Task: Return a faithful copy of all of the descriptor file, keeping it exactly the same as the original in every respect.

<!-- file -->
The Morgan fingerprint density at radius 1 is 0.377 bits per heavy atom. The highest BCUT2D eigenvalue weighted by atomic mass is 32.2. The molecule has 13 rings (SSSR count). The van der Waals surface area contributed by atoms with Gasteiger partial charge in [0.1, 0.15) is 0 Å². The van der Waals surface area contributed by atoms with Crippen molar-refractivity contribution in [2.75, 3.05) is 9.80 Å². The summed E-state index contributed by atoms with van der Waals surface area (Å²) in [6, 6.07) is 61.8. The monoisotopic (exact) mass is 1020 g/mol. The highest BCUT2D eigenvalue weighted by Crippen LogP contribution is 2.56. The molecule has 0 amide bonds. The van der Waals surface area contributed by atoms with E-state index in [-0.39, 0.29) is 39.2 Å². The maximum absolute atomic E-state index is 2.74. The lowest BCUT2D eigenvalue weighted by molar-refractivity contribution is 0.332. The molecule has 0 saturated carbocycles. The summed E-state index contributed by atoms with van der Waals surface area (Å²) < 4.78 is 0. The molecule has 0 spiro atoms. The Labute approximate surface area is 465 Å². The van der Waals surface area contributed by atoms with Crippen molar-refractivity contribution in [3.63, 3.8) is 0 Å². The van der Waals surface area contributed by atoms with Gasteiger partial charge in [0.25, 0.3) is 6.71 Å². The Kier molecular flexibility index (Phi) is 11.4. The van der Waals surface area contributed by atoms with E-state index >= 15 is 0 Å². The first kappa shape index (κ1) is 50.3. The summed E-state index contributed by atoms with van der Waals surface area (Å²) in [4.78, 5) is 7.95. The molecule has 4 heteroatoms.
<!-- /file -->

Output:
The Morgan fingerprint density at radius 1 is 0.377 bits per heavy atom. The highest BCUT2D eigenvalue weighted by atomic mass is 32.2. The molecule has 13 rings (SSSR count). The van der Waals surface area contributed by atoms with Gasteiger partial charge in [0.1, 0.15) is 0 Å². The van der Waals surface area contributed by atoms with Crippen molar-refractivity contribution in [2.75, 3.05) is 9.80 Å². The summed E-state index contributed by atoms with van der Waals surface area (Å²) in [6, 6.07) is 61.8. The monoisotopic (exact) mass is 1020 g/mol. The highest BCUT2D eigenvalue weighted by Crippen LogP contribution is 2.56. The molecule has 0 amide bonds. The van der Waals surface area contributed by atoms with E-state index in [-0.39, 0.29) is 39.2 Å². The maximum absolute atomic E-state index is 2.74. The lowest BCUT2D eigenvalue weighted by molar-refractivity contribution is 0.332. The molecule has 0 saturated carbocycles. The summed E-state index contributed by atoms with van der Waals surface area (Å²) < 4.78 is 0. The molecule has 0 spiro atoms. The Labute approximate surface area is 465 Å². The van der Waals surface area contributed by atoms with Crippen molar-refractivity contribution in [3.63, 3.8) is 0 Å². The van der Waals surface area contributed by atoms with Gasteiger partial charge in [0.25, 0.3) is 6.71 Å². The Kier molecular flexibility index (Phi) is 11.4. The van der Waals surface area contributed by atoms with E-state index >= 15 is 0 Å². The first kappa shape index (κ1) is 50.3. The summed E-state index contributed by atoms with van der Waals surface area (Å²) in [4.78, 5) is 7.95. The molecule has 4 heteroatoms.